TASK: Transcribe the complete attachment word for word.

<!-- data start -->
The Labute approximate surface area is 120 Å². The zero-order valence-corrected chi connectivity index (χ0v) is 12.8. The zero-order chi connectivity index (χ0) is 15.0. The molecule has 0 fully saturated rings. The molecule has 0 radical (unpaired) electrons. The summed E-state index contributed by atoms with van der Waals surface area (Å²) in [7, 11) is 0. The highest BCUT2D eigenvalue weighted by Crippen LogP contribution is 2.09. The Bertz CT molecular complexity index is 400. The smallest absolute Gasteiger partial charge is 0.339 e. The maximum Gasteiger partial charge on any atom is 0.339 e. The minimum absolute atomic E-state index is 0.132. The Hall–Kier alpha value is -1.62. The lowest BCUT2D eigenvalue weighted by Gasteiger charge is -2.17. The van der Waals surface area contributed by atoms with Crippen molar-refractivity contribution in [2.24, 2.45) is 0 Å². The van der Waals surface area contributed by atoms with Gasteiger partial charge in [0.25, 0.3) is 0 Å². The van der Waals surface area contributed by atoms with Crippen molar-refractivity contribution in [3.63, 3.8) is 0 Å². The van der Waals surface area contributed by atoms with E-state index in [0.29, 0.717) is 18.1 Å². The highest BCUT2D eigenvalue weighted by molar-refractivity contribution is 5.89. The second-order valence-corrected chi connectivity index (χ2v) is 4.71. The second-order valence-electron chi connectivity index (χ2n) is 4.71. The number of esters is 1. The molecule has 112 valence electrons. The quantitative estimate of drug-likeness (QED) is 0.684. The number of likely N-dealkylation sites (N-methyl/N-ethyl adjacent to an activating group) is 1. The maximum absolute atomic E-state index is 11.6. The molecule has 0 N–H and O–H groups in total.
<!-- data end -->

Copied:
The Labute approximate surface area is 120 Å². The zero-order valence-corrected chi connectivity index (χ0v) is 12.8. The zero-order chi connectivity index (χ0) is 15.0. The molecule has 0 fully saturated rings. The molecule has 0 radical (unpaired) electrons. The summed E-state index contributed by atoms with van der Waals surface area (Å²) in [7, 11) is 0. The highest BCUT2D eigenvalue weighted by Crippen LogP contribution is 2.09. The Bertz CT molecular complexity index is 400. The smallest absolute Gasteiger partial charge is 0.339 e. The maximum Gasteiger partial charge on any atom is 0.339 e. The minimum absolute atomic E-state index is 0.132. The Hall–Kier alpha value is -1.62. The lowest BCUT2D eigenvalue weighted by Gasteiger charge is -2.17. The van der Waals surface area contributed by atoms with Crippen molar-refractivity contribution in [2.24, 2.45) is 0 Å². The van der Waals surface area contributed by atoms with Gasteiger partial charge in [0.25, 0.3) is 0 Å². The van der Waals surface area contributed by atoms with Crippen molar-refractivity contribution in [3.63, 3.8) is 0 Å². The van der Waals surface area contributed by atoms with E-state index in [0.29, 0.717) is 18.1 Å². The highest BCUT2D eigenvalue weighted by molar-refractivity contribution is 5.89. The second-order valence-corrected chi connectivity index (χ2v) is 4.71. The second-order valence-electron chi connectivity index (χ2n) is 4.71. The number of esters is 1. The molecule has 112 valence electrons. The quantitative estimate of drug-likeness (QED) is 0.684. The number of likely N-dealkylation sites (N-methyl/N-ethyl adjacent to an activating group) is 1. The maximum absolute atomic E-state index is 11.6. The molecule has 0 N–H and O–H groups in total.